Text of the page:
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Journey to Harvest … and Beyond



By Squire Fridell

First off, let’s get the pronunciation of the grape right. If you try to pronounce the word as it is spelled, you’d probably say “vee-ogg-knee-err.” If you did, folks (particularly French folks) might give you a strange look. So, you might as well learn to pronounce it correctly.

It’s easy. Simply say “vee-own-yay” in three very distinct syllables. If you say it aloud three times with a pause between each of the syllables, you’ve got it! “Vee-own-yay,” “vee-own-yay,” “vee-own-yay.” Congratulations! You’re speaking French!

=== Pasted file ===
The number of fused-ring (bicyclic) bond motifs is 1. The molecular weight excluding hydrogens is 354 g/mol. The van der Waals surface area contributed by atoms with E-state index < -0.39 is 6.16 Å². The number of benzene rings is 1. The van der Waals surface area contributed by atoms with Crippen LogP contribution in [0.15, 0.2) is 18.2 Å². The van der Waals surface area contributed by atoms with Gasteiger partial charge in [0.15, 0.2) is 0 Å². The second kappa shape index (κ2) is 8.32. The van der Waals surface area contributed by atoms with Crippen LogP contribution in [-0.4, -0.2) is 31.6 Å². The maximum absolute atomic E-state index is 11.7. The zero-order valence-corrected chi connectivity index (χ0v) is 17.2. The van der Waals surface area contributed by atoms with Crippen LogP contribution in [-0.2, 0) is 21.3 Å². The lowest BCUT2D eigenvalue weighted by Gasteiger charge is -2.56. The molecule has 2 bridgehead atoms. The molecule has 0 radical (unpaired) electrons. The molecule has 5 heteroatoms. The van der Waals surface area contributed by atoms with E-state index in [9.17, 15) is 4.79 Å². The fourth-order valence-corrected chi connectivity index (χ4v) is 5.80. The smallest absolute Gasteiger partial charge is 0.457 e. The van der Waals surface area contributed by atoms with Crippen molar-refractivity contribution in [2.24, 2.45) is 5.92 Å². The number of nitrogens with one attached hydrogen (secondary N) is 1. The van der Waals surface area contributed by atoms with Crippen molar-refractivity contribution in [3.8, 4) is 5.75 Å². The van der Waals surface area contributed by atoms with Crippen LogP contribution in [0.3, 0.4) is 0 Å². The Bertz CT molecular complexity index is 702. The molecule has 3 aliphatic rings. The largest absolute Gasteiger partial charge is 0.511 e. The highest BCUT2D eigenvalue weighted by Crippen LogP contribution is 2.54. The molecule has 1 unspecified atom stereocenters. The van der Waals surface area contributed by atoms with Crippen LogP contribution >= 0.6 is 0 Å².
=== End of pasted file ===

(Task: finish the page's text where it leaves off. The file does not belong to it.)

So, now that you are bilingual, what is viognier?

Viognier is an ancient white grape variety that has been grown in the northern Rhône region of France for a couple thousand years. Before it ended up in France, viognier most likely dates back to Roman-occupied Dalmatia (present-day Croatia). The Romans carried viognier cuttings and planted them along the Rhône River, in what became southeastern France.

For whatever reason, those viognier plantings were primarily focused only in the northern part of the river, and viognier is the only grape variety, white or red, that has ever been grown in the Condrieu appellation in northern Rhône. In neighboring Côte Rôtie (“Roasted Slope”), it is the only white grape allowed to be grown.

It is also interesting to note that, for flavor and added aroma, viognier is often blended with syrah, the only red variety allowed to be grown there. In France as a whole, there are many other very specific “rules” about which grapes may be planted in different areas.